1. To save money, buy a whole chicken (3½ to 4 pounds) and cut it into parts yourself. Put the chicken breast-side up, pull one of the legs away from the body, and cut through the skin and meat where the leg attaches to the body. Bend the leg away from the body until the ball of the thighbone pops out of the socket. Cut between the ball and socket to remove the leg from the body. Repeat with the other leg.
2. For each leg, cut the drumstick from the thigh by cutting down firmly through the joint.
3. Pull a wing away from the body and cut near the joint at the base of the wing to remove it from the body. Repeat with the other wing.
4. Pry the back away from the breast with your hands and cut the back from the breast. Save the backbone for stock, if you like.
5. Cut the breast lengthwise in half down the middle through the breastbone. If you like, cut each breast crosswise in half to make smaller pieces.

Mastering Technique Basic Bone-in Chicken Parts - BBQ And Grilling Recipes

THE GRILL
Gas:
Indirect heat, medium (350°F)
3- or 4-burner grill–middle burner(s) off
2-burner grill–1 side off
Clean, oiled grate
Charcoal:
Indirect heat, medium ash
Split charcoal bed (about 2 dozen coals per side)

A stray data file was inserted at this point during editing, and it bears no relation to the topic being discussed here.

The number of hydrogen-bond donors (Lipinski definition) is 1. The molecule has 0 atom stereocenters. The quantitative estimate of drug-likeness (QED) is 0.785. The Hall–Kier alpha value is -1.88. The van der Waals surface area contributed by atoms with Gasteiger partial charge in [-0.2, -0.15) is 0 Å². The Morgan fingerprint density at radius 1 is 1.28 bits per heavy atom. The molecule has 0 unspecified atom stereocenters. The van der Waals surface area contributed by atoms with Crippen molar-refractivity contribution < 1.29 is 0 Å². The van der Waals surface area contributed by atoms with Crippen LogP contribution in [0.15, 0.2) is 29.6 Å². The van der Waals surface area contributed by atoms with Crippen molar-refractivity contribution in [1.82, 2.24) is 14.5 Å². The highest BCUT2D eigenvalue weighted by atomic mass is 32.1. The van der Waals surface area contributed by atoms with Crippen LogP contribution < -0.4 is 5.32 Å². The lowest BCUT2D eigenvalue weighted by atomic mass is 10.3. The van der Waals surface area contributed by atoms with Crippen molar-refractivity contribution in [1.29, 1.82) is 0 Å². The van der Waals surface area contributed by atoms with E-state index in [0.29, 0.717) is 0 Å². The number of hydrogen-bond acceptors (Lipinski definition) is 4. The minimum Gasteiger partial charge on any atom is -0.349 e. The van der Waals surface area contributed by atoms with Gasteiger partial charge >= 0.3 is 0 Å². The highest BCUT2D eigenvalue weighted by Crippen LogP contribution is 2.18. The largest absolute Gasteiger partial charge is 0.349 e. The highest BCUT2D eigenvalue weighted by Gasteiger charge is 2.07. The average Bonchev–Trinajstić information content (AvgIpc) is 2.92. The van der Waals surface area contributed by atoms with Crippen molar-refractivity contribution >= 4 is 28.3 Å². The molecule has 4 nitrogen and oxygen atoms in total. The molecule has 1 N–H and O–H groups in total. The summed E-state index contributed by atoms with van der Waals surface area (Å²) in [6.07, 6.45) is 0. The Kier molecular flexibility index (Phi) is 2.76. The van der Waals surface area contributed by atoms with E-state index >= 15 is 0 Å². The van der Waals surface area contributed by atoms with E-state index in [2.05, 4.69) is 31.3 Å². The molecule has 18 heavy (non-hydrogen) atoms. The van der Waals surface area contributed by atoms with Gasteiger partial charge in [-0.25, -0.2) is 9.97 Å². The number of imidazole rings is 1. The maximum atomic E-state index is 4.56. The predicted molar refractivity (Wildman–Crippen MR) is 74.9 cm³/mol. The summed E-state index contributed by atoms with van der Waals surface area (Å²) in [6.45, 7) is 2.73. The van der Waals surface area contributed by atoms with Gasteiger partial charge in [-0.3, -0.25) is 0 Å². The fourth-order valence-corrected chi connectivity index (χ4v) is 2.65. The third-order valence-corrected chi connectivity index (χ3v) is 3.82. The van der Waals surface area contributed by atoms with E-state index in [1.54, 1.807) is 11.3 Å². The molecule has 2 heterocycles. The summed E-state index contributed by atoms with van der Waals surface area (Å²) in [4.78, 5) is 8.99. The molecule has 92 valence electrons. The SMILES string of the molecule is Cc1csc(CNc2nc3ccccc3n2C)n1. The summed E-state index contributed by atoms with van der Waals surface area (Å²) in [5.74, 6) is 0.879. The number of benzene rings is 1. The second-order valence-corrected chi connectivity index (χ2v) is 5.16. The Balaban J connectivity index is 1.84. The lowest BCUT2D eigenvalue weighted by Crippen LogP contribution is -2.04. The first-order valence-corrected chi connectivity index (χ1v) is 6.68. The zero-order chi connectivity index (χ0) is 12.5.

20 replacement coals
Heavy-duty drip pan set between banks of
charcoal
Clean, oiled grate on medium setting.

INGREDIENTS (MAKES 6 SERVINGS)
3½ to 4 pounds bone-in chicken breasts, thighs, and drumsticks
½ cup sugar
½ cup kosher salt
1 cup hot (but not boiling) water
3 cups cold water
½ teaspoon ground black pepper
Oil for coating grill grate
1¼ cups Sweet, Hot, and Sour BBQ Sauce.

DIRECTIONS
1. Trim any excess fat from the chicken parts.
2. Put the sugar, salt, and hot water into a 2-gallon zipper-lock bag. Shake to dissolve the salt and sugar. Add the cold water and the chicken parts. Press the air out of the bag, seal, and refrigerate for 2 to 3 hours.
3. Remove the chicken from the brine and discard the brine. Pat the chicken dry with paper towels and sprinkle all over with the pepper. Let the chicken rest at room temperature before grilling, about 30 minutes.